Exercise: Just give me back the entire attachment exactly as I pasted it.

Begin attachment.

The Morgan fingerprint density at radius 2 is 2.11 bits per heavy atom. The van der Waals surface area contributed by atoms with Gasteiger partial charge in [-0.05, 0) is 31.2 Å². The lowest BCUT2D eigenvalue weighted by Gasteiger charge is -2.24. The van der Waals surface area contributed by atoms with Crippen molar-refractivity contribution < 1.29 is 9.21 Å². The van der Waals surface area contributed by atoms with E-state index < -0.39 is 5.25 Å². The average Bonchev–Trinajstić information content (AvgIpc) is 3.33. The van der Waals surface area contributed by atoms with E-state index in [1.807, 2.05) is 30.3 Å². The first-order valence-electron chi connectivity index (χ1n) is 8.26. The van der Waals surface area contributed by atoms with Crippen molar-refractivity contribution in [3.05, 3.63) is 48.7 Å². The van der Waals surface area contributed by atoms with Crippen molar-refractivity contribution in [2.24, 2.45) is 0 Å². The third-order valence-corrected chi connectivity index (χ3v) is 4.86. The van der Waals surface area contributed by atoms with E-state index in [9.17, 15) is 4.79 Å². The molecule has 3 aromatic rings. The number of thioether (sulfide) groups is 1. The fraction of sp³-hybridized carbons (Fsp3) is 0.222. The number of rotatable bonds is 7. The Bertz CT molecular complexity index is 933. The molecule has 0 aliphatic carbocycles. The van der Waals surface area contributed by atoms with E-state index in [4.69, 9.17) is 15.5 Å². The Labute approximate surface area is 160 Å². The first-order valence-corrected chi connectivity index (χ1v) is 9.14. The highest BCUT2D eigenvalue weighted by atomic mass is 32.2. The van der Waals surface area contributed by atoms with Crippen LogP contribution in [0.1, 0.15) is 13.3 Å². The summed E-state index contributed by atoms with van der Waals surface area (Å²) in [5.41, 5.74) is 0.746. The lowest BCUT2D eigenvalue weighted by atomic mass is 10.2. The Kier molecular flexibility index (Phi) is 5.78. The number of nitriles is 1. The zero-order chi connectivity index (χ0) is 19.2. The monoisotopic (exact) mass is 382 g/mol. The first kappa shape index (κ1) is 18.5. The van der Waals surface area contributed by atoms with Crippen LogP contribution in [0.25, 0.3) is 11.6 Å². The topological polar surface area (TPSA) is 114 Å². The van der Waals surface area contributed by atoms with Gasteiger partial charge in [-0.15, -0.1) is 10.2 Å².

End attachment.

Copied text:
The Morgan fingerprint density at radius 2 is 2.11 bits per heavy atom. The van der Waals surface area contributed by atoms with Gasteiger partial charge in [-0.05, 0) is 31.2 Å². The lowest BCUT2D eigenvalue weighted by Gasteiger charge is -2.24. The van der Waals surface area contributed by atoms with Crippen molar-refractivity contribution < 1.29 is 9.21 Å². The van der Waals surface area contributed by atoms with E-state index < -0.39 is 5.25 Å². The average Bonchev–Trinajstić information content (AvgIpc) is 3.33. The van der Waals surface area contributed by atoms with E-state index in [1.807, 2.05) is 30.3 Å². The first-order valence-electron chi connectivity index (χ1n) is 8.26. The van der Waals surface area contributed by atoms with Crippen molar-refractivity contribution in [3.05, 3.63) is 48.7 Å². The van der Waals surface area contributed by atoms with Crippen molar-refractivity contribution in [2.24, 2.45) is 0 Å². The third-order valence-corrected chi connectivity index (χ3v) is 4.86. The van der Waals surface area contributed by atoms with E-state index in [9.17, 15) is 4.79 Å². The molecule has 3 aromatic rings. The number of thioether (sulfide) groups is 1. The fraction of sp³-hybridized carbons (Fsp3) is 0.222. The number of rotatable bonds is 7. The Bertz CT molecular complexity index is 933. The molecule has 0 aliphatic carbocycles. The van der Waals surface area contributed by atoms with E-state index in [4.69, 9.17) is 15.5 Å². The Labute approximate surface area is 160 Å². The first-order valence-corrected chi connectivity index (χ1v) is 9.14. The highest BCUT2D eigenvalue weighted by atomic mass is 32.2. The van der Waals surface area contributed by atoms with Crippen LogP contribution in [0.1, 0.15) is 13.3 Å². The summed E-state index contributed by atoms with van der Waals surface area (Å²) in [5.41, 5.74) is 0.746. The lowest BCUT2D eigenvalue weighted by atomic mass is 10.2. The Kier molecular flexibility index (Phi) is 5.78. The number of nitriles is 1. The zero-order chi connectivity index (χ0) is 19.2. The monoisotopic (exact) mass is 382 g/mol. The first kappa shape index (κ1) is 18.5. The van der Waals surface area contributed by atoms with Crippen LogP contribution in [0.25, 0.3) is 11.6 Å². The topological polar surface area (TPSA) is 114 Å². The van der Waals surface area contributed by atoms with Gasteiger partial charge in [-0.15, -0.1) is 10.2 Å².